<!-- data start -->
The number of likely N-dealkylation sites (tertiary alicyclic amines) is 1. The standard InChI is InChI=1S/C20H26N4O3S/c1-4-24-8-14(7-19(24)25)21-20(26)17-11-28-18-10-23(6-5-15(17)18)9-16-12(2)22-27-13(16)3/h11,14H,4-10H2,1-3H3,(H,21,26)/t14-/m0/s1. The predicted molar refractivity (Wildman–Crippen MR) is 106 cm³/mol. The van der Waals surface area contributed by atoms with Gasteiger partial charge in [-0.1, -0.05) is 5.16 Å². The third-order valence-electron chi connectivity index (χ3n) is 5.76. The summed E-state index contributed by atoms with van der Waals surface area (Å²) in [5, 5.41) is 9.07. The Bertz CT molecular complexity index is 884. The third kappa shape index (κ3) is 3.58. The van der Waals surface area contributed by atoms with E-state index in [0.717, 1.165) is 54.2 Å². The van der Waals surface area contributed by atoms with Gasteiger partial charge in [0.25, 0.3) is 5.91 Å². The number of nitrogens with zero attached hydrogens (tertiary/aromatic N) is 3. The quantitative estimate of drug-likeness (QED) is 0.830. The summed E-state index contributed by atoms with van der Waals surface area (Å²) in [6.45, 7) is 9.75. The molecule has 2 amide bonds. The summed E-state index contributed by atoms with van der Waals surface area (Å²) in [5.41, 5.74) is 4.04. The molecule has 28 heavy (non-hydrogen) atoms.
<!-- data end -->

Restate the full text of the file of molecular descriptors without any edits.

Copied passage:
The number of likely N-dealkylation sites (tertiary alicyclic amines) is 1. The standard InChI is InChI=1S/C20H26N4O3S/c1-4-24-8-14(7-19(24)25)21-20(26)17-11-28-18-10-23(6-5-15(17)18)9-16-12(2)22-27-13(16)3/h11,14H,4-10H2,1-3H3,(H,21,26)/t14-/m0/s1. The predicted molar refractivity (Wildman–Crippen MR) is 106 cm³/mol. The van der Waals surface area contributed by atoms with Gasteiger partial charge in [-0.1, -0.05) is 5.16 Å². The third-order valence-electron chi connectivity index (χ3n) is 5.76. The summed E-state index contributed by atoms with van der Waals surface area (Å²) in [5, 5.41) is 9.07. The Bertz CT molecular complexity index is 884. The third kappa shape index (κ3) is 3.58. The van der Waals surface area contributed by atoms with E-state index in [0.717, 1.165) is 54.2 Å². The van der Waals surface area contributed by atoms with Gasteiger partial charge in [0.25, 0.3) is 5.91 Å². The number of nitrogens with zero attached hydrogens (tertiary/aromatic N) is 3. The quantitative estimate of drug-likeness (QED) is 0.830. The summed E-state index contributed by atoms with van der Waals surface area (Å²) in [6.45, 7) is 9.75. The molecule has 2 amide bonds. The summed E-state index contributed by atoms with van der Waals surface area (Å²) in [5.41, 5.74) is 4.04. The molecule has 28 heavy (non-hydrogen) atoms.